Study reference Design No. pts in study Tx experience VL results (mono vs triple) Follow-up New PI resistance
Cameron [1] Triple Tx >6mo, randomised to monotherpy 155 Tx-naive 50 vs 61% <50 c/mL (NS), but 62 vs 91% with no rebound (p=0.002) 96 weeks Yes. New PI mutations in 2/15 (13%)
Delfraissy JF [2] Mono vs triple 136 Tx-naive 84%vs 98% (OT, p=0.03) 48 weeks 2/83 (mono) vs 1/53 (triple)
Arribas [3] Reduction 198 Tx-experienced, no PI resistance 89 vs 90% <50 c/mL 48 weeks 2/2 failures
Nunes [4] Reduction 60 On-treatment 86 vs 83% (NS) <80 c/mL 48 weeks No data. IxVF in each arm
Waters [5] Reduction 35 Tx-experienced 50% <50 copies/mL 13 mo (3-34) 2/10 (20%)
Matin [6] Reduction 16 Tx-experienced 7/14 (50%) <50 c/mL 12 weeks Not given
Falci [7] Reduction 15 Tx-experienced 3/3 Tx-exp failed QD vs 2/12 LPV/r mono BID (20%) BID 10 mo (6-16) No new PI Rx


These results are important because of the early hopes for lopinavir/r monotherapy and many people may still interpret these studies as not a bad option for ‘some’ patients. However, apart from cost, there are few reasons not to use the additional benefit from RTIs given the reduced pill count and side effect profile of recent formulations.

Reports from the Resistance Workshops in the July edition of HTB provided greater detail about the resistance for the M-613 and Monark studies. It was notable both that resistance to lopinavir/r occurred and that 20% patients experience viral rebound 50-500 copies/mL over during follow-up. The effect in the CNS and other compartments is unknown (see report on atazanivir/r monotherapy below).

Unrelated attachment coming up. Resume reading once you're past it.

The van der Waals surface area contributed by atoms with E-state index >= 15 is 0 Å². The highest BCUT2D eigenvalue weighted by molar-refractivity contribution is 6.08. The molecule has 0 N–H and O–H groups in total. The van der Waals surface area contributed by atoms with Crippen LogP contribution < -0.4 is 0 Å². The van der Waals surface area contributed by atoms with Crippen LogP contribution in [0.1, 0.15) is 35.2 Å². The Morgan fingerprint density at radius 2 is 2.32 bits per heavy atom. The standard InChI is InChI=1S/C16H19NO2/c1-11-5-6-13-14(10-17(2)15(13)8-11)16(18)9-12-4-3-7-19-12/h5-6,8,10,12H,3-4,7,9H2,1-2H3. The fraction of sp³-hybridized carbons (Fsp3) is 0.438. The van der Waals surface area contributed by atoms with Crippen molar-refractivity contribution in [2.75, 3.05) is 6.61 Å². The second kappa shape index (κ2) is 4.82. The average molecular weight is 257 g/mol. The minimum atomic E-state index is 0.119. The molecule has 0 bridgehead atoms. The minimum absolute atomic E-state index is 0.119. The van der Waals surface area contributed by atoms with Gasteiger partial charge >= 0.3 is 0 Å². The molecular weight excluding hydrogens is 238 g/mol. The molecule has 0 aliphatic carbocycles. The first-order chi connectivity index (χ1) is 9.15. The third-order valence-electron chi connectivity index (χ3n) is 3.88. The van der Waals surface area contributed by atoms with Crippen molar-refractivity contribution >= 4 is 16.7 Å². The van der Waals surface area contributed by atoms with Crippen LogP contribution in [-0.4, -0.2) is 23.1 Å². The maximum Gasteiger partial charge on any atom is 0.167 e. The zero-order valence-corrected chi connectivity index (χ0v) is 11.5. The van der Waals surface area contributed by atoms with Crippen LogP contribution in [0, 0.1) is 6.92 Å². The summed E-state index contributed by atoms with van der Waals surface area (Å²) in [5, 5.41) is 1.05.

The durability of other regimens has is limited by low level viral load <50-<500 copies/mL and this is also likely to impact on longer term use of monotherapy. Although not yet shown in studies, this is likely to progressively increase the risk of resistance and treatment failure over several years.

Several commentators, including James McIntyre, the lead rapporteur for Track B studies, have suggested that these risks may be acceptable as a holding strategy, in resource-poor settings where access to second-line treatment is limited, even though additional nucleosides clearly provide optimal results. However, the higher cost of any second line treatment is currently prohibiting use of lopinavir/r in most settings, despite the reduced price of $500 pa in the poorest countries.